A driver’s diary: handling night referrals and emergency

A driver’s diary: handling night referrals and emergency

41,000 miles is the distance our drivers covered to pick up women and children in the last quarter. Transport is still a major barrier to access to healthcare services in northern Uganda, especially for pregnant women and children. In this article, Samuel Acire, one of the ambulance drivers, shares his experience during a night shift.
Here is his story

The beauty of the night shift is that the needy and most vulnerable needs are taken care of; children with severe anemia due to Malaria, pneumonia, and other conditions of distress, mothers with complications during their active labor,  the poor adult who cannot afford transportation to the main Lacor Hospital and the unfortunate who are involved in road traffic accidents and domestic violence at night.

They are able to access quality and sustainable healthcare in a humane environment from the main Lacor Hospital with the help of ambulance services. The referrals are mainly from the three peripheral Health centers III of Lacor Hospital;  Amuru at 85km, Opit at 75km, and Pabo at 67km respectively. There are some from the community around Lacor Hospital as well.

Monday 31st October 2022 was my last night on the shift for the month.  I cannot forget the success realized during the busy night when I had the opportunity to pick up mothers and children from Pabo on one trip, Amuru on two trips, and respond to a mass traffic accident scene in Gulu City where a truck carrying more than 40 passengers and their luggage coming back from a weekly market day in Lutuk trading center in Amuru district lost control and overturned, killing 8 people and injuring dozens of passengers.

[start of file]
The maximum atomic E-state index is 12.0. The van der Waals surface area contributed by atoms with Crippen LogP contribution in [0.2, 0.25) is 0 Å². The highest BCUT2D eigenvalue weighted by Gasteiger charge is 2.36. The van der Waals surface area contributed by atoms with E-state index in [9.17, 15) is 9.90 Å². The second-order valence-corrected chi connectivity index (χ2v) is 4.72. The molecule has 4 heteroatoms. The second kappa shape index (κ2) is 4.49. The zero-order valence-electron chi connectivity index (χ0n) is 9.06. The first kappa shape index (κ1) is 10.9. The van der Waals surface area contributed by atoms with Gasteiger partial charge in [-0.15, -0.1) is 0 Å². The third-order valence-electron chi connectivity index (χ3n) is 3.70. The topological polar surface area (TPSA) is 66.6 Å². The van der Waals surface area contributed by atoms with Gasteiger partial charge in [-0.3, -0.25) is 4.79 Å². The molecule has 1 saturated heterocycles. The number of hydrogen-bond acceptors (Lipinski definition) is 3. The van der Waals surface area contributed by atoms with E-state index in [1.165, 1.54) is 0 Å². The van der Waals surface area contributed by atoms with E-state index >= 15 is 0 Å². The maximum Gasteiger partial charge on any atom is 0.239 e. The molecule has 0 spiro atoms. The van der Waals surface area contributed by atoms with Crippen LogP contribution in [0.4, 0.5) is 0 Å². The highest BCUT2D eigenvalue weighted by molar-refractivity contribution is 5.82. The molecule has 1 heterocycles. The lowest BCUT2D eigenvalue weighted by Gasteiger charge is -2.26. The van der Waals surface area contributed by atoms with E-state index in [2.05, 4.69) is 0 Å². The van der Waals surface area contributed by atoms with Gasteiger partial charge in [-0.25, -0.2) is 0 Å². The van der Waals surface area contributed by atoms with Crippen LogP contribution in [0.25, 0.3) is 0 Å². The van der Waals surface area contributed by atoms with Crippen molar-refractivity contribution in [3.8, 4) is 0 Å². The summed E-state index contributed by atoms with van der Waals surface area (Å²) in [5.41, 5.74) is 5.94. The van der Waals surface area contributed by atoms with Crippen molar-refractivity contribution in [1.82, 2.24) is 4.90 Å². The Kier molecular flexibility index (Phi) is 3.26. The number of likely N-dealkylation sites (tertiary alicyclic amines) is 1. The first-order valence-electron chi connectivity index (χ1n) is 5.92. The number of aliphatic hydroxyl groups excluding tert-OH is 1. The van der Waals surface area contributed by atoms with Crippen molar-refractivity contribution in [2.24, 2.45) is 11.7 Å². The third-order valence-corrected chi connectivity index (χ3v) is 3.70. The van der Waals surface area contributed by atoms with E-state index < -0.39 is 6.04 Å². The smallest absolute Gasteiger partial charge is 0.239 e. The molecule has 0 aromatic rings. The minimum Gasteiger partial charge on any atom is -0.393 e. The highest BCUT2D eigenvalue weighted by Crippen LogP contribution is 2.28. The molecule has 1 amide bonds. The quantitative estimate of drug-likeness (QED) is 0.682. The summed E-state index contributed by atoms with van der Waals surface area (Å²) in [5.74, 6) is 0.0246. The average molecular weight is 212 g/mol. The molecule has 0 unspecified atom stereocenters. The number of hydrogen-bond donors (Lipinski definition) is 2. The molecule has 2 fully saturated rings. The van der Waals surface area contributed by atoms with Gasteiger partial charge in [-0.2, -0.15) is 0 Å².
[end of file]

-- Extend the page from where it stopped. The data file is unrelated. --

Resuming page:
There is a real need for ambulance services to save lives. Lacor Hospital, in fulfillment of its vision “to be a hospital of choice, providing quality, sustainable care in a humane and supportive environment”, is really committed to doing so with great diligence. All these cannot be possible without the help of Donors and well-wishers who sacrifice their money and property to support the mission “to provide Affordable, Quality and Sustainable Health care to the needy & to train professionals of high integrity, in witness of the church’s concern for all.

What moves me seriously is seeing pregnant mothers struggling to come to the health center of Amuru, Pabo, and Opit during their labor without their husbands, no food, no proper clothing, and something to help themselves with. In their pain, they cry bitterly because there is no one (husband) to accompany them when they need them the most.

The murky road that Samuel has to maneuver during night shifts

Looking at the malnourished children having severe anemia due to severe malaria because they are always brought to the health center very late makes me want to shed tears. But what motivates me a lot is seeing the hospital providing free ambulance services and affordable health care that save their lives in the end.

As ambulance drivers, we are sometimes overwhelmed by the number of patients in need of transport for referrals to the main hospital at the same time, the bad road, especially the road going to Amuru and Opit. When it rains, it is almost impossible to drive through.

But proudly, the kind of ambulance we have are able to make it through although it is difficult. The 4×4 Land cruisers are unbelievable. Thanks to the Hospital management, the donor community who donated the ambulances, and the Corti foundation. Truly the ambulances that you donated are fulfilling the purposes for which they were donated.

Samuel Acire – Ambulance Driver

Comments are closed.